The solvent which is employed to complete the paint formulation must dissolve the dye and resin components, and should be a relatively low boiling point material so as to evaporate from the applied paint. Suitable solvents include aliphatic ketones such as acetone, methylethylketone, or the like; halogenated hydrocarbons such as methylene chloride, chloroform, ethylene dichloride, and the like; esters such as methyl acetate, ethyl acetate, methyl propionate, and the like; and aromatic hydrocarbon compounds such as benzene, toluene, and the like. Combinations of these solvents may be employed, and, in fact, a preferred solvent system is a combination of acetone and methylene chloride.
The amounts of resin and laser dye which are incorporated in a paint formulation are not critical. The amount of dye incorporated in the paint should be such an amount that when a layer of paint is applied to a surface, an attenuation of laser light to an extent of one to several, preferably about 3 db is obtained. The amount of resin incorporated in the paint should be an amount sufficient to fix the laser dye on the painted surface, and to provide a sufficient coating of resin when a layer of paint is applied to a surface. Normally, the amount of laser absorption dye in the paint ranges from about 1% up to about 20%, and the amount of resin component may range from about 5% to 50%. The solvent, of course, comprises the remainder of the paint formulation.
If desired, the laser absorption paint can contain other paint additives such as carbon black, barium sulfate, calcium sulfate or the like. The four materials, when present, are used in customary amounts for paint formulations.
Once the laser attenuation paint of the invention is applied to a substrate, the paint dries rapidly, thereby leaving an effective laser light attenuating coating.
The laser attenuation paint of the present invention can be easily applied to many different types and shapes of substrates. LEAP inexpensively converts common transparent substances such as glass into attenuation filters or eye safety shields. Of more importance is the fact that curved surfaces such as lenses can be made to attenuate laser radiation. Another feature of LEAP is that it can be combined with granular or crystalline substances such that when it is applied to surfaces, it simultaneously affects attenuation, absorption and diffusion of light which greatly reduces the light reflected from a target. The present laser attenuation paint can conceivably be painted on a target to decrease the reflectance from a target designator which uses laser energy, thereby decreasing the range of a laser guided weapon.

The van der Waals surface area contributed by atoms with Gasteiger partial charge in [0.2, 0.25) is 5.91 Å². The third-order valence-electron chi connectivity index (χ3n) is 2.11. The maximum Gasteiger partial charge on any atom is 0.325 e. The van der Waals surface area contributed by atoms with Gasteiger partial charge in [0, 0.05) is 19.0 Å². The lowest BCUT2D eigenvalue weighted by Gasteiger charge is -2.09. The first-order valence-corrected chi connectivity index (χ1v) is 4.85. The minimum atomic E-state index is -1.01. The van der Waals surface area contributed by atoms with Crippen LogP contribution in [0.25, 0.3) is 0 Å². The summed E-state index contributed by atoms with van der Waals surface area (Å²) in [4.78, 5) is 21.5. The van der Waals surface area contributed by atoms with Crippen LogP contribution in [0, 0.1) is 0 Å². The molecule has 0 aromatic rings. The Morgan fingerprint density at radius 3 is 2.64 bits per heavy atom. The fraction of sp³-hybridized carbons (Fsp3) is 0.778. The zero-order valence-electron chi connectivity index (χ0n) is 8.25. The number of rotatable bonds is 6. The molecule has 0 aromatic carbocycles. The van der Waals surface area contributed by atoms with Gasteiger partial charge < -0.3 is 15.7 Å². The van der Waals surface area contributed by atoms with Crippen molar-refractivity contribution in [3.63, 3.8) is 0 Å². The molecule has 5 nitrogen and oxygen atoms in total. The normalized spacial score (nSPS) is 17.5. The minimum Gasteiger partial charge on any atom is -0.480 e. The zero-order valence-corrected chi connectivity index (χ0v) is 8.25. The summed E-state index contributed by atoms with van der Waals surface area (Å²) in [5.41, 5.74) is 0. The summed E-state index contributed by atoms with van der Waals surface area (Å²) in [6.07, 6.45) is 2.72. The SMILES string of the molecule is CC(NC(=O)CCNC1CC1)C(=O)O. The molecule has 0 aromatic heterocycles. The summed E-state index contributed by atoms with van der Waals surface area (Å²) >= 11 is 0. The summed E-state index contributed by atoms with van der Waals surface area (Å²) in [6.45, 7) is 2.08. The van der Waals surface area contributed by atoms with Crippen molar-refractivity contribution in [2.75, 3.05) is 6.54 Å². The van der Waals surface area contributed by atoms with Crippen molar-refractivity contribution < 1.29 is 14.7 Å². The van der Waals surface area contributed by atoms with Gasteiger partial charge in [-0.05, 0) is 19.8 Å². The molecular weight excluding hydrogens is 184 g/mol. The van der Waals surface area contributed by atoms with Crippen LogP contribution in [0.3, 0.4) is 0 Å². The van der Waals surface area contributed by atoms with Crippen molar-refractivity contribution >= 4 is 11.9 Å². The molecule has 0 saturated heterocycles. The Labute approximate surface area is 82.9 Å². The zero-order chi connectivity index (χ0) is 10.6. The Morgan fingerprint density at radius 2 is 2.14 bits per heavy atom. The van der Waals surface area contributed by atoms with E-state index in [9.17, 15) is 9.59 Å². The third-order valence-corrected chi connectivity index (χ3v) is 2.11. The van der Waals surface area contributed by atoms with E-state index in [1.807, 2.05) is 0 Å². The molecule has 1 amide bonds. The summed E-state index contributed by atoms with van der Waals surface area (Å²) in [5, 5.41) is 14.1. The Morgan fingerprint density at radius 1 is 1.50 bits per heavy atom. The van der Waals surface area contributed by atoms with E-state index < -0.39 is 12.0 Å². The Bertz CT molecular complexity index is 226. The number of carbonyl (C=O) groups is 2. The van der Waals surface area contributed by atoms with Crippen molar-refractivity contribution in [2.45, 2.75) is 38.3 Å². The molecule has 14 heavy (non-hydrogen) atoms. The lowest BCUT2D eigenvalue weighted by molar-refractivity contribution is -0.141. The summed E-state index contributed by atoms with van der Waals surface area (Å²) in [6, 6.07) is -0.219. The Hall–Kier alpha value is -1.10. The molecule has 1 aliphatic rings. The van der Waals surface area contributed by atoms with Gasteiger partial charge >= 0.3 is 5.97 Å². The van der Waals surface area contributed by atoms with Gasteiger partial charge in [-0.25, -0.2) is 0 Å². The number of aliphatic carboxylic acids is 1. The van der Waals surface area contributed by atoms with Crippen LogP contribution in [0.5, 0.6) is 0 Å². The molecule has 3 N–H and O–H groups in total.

Having generally described this invention, a further understanding can be obtained by reference to certain specific examples which are provided herein for purposes of illustration only and are not intended to be limiting unless otherwise specified.
A laser attenuation paint was prepared by dissolving 2 g of acrylic plastic sheet material, which contained green pigment, in a solvent of 6 fl. oz. of methylene chloride, acetone or ethylene dichloride. Six square pieces of glass were each coated with a different number of paint coatings so that the number of coatings on the glass pieces ranged from one to six. As the solvent evaporated after each coating, a thin film of pigment in resin remained. A separate glass piece was prepared which had no coating of LEAP. Using a 0.25 watt CW Yag GTE Sylvania model 605 laser and a EGG 580 radiometer, attenuated laser light was measured through each glass piece, and the following values were obtained. Each coating of paint provided about 3 db of attenuation.
______________________________________Number of LEAPCoatings on Glass Piece Radiometer Value______________________________________0 (clear) 8 × 10-9one 3.7 × 10-9two 2.1 × 10-9three 0.5 × 10-10four 2.0 × 10-10five 1.0 × 10-10six 0.5 × 10-10______________________________________
Having now fully described the invention, it will be apparent to one of ordinary skill in the art that many changes and modifications can be made thereto without departing from the spirit or scope of the invention as set forth herein.
|Citing Patent||Filing date||Publication date||Applicant||Title|
|US6149895 *||Jul 30, 1999||Nov 21, 2000||Kreativ, Inc||Dental bleaching compositions, kits & methods|
|U.S. Classification||524/315, 524/555, 524/364, 524/560, 524/361, 524/470|
|International Classification||C08K5/00, C09D5/32|
|Cooperative Classification||C08K5/0041, C09D5/32|
|European Classification||C09D5/32, C08K5/00P4|